• When traffic needs to the exit core router and enters the Internet, it has to pass through the edge firewall (“the firewall”) and reach the edge router. The edge router then forwards the traffic to the uplink ISP
  • Notice every layer comprised of two or more identical devices for high availability(HA) purpose
  • VLAN is the most common technique used to further divide the network into several isolated L2 networks.

*To keep things simple, here we ignore VLANs and assume there’s only one Layer 2 broadcast domain.

**Assume L2/L3 boundary is at the aggregation link. A popular variant of access-agg architecture moves L2/L3 boundary to the core router layer, but it’s out of the scope of our discussion.


Figure 1. Access-aggregation-core network architecture. Notice that this is a logical view of the network. The actual cabling and device placement may vary. Picture modified from source[1]

Traditional firewalls make perfect sense in this design. Being the only chokepoint in the north-south traffic force all packets to go through the scrutiny of the firewall. More importantly, a physical server or VM only runs one service. The firewall can use the internal IP of the machine to reliably identify the underlying services and to apply appropriate rules.

Entering Cloud Native Data Center #

The rise and fall of access-aggregation-core #

Access-agg had its moment. Don’t get me wrong. You’ll still see it around in small to medium-sized networks but not any more in any big data centres of the tech giants. Given the rise of microservice, the prominent traffic pattern in data centres is changing from north-south to east-west, meaning the server-to-server traffic within the data centre is much more than the traffic goes in and out of the data centre. The huge east-west traffic puts significant pressure on the aggregation switches and core switches, making them soon become the bottleneck of the entire network.

Other than the capacity issue, access-agg also has many other drawbacks.

  • VLAN limitation: A 12-bit long VLAN ID only allows a maximum of 4096 VLANs in a network. Imagine your are a public cloud provider and each of your users needs 1 VLAN for his/her isolated network. You’ll run out of VLAN IDs shortly after serving 4000+ customers.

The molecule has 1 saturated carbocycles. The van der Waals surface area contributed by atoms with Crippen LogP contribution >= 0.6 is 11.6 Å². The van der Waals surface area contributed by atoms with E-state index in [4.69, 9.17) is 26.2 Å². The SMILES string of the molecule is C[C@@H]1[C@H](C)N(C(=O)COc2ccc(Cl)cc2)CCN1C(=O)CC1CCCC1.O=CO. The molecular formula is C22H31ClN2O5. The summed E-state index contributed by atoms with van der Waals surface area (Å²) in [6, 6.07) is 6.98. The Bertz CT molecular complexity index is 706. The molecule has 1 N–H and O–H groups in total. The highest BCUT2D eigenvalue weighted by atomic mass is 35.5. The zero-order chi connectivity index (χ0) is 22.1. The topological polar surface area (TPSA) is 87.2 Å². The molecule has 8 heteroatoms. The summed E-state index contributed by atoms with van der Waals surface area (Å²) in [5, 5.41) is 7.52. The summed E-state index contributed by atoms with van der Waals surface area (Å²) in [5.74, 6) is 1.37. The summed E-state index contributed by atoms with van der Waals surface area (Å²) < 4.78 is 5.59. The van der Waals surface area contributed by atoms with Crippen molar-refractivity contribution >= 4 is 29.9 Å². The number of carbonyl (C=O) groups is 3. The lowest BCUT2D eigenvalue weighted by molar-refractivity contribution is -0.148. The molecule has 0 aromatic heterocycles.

• L2 Flooding: bridges use a “flood-and-learn” model to learn new MAC addresses, and they do it periodically due to timeouts. Flooding thousands of machines in a big L2 network can significantly degrade the network performance.
  • Limitation of STP: In access-agg architecture, every VLAN needs to run a separate spanning tree protocol (STP) instance to create its L2 routing table. However, STP won’t work with more than two aggregation switches. This limits the bandwidth of the aggregation layer.
  • Failure Domain: If a switch/router/firewall goes down in our illustrated network above, the network bandwidth is immediately reduced to half. The blast radius is simply too large for any cloud infrastructure.
  • Complexity: The actual complexity of access-agg is way beyond our scope of discussion. A multitude of additional protocols are required to keep the network running, such as STP, FHRP, VLAN, and VTP. Network engineers need to plan very carefully for every change in the network so as not to disturb any of the moving parts.

Clos Network #

If not access-agg, what’s our next bet? Entering Clos network. Clos topology isn’t an entirely new concept. It was first invented in the 1950s to switch telephone calls! 70 years later, Clos has found itself a new home in the modern data centre.